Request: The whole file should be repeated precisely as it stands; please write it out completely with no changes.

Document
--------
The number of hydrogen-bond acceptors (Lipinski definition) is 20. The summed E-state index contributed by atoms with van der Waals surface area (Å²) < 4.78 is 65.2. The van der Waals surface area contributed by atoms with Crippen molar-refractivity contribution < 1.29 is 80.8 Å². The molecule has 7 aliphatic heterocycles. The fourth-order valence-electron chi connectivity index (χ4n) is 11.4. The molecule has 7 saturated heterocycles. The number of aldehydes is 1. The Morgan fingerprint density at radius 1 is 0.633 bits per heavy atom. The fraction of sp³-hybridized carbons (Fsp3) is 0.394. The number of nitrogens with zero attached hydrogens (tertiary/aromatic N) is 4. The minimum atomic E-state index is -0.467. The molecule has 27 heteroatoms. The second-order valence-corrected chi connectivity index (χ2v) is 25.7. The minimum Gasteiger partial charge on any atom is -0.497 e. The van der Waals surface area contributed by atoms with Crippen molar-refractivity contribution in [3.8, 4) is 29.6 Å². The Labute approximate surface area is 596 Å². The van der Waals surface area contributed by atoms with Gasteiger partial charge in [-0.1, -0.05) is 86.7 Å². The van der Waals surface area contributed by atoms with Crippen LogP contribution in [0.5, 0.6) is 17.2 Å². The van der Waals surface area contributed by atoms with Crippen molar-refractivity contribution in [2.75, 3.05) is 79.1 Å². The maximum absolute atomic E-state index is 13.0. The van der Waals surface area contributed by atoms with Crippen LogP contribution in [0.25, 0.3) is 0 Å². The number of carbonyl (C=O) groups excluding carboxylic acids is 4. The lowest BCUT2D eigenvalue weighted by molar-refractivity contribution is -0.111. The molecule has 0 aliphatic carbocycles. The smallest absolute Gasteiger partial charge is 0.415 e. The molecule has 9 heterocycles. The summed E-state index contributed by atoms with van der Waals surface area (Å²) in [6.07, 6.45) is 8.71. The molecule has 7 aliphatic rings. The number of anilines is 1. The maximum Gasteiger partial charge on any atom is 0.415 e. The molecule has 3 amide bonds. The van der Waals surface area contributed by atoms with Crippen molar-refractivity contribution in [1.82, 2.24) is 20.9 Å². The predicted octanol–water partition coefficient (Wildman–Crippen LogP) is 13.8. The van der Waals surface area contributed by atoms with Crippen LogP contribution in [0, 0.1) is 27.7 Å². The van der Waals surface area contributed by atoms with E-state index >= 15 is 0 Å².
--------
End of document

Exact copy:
The number of hydrogen-bond acceptors (Lipinski definition) is 20. The summed E-state index contributed by atoms with van der Waals surface area (Å²) < 4.78 is 65.2. The van der Waals surface area contributed by atoms with Crippen molar-refractivity contribution < 1.29 is 80.8 Å². The molecule has 7 aliphatic heterocycles. The fourth-order valence-electron chi connectivity index (χ4n) is 11.4. The molecule has 7 saturated heterocycles. The number of aldehydes is 1. The Morgan fingerprint density at radius 1 is 0.633 bits per heavy atom. The fraction of sp³-hybridized carbons (Fsp3) is 0.394. The number of nitrogens with zero attached hydrogens (tertiary/aromatic N) is 4. The minimum atomic E-state index is -0.467. The molecule has 27 heteroatoms. The second-order valence-corrected chi connectivity index (χ2v) is 25.7. The minimum Gasteiger partial charge on any atom is -0.497 e. The van der Waals surface area contributed by atoms with Crippen molar-refractivity contribution in [3.8, 4) is 29.6 Å². The Labute approximate surface area is 596 Å². The van der Waals surface area contributed by atoms with Gasteiger partial charge in [-0.1, -0.05) is 86.7 Å². The van der Waals surface area contributed by atoms with Crippen LogP contribution in [0.5, 0.6) is 17.2 Å². The van der Waals surface area contributed by atoms with Crippen molar-refractivity contribution in [2.75, 3.05) is 79.1 Å². The maximum absolute atomic E-state index is 13.0. The van der Waals surface area contributed by atoms with Crippen LogP contribution in [0.25, 0.3) is 0 Å². The number of carbonyl (C=O) groups excluding carboxylic acids is 4. The lowest BCUT2D eigenvalue weighted by molar-refractivity contribution is -0.111. The molecule has 0 aliphatic carbocycles. The smallest absolute Gasteiger partial charge is 0.415 e. The molecule has 9 heterocycles. The summed E-state index contributed by atoms with van der Waals surface area (Å²) in [6.07, 6.45) is 8.71. The molecule has 7 aliphatic rings. The number of anilines is 1. The maximum Gasteiger partial charge on any atom is 0.415 e. The molecule has 3 amide bonds. The van der Waals surface area contributed by atoms with Crippen molar-refractivity contribution in [1.82, 2.24) is 20.9 Å². The predicted octanol–water partition coefficient (Wildman–Crippen LogP) is 13.8. The van der Waals surface area contributed by atoms with Crippen LogP contribution in [0, 0.1) is 27.7 Å². The van der Waals surface area contributed by atoms with E-state index >= 15 is 0 Å².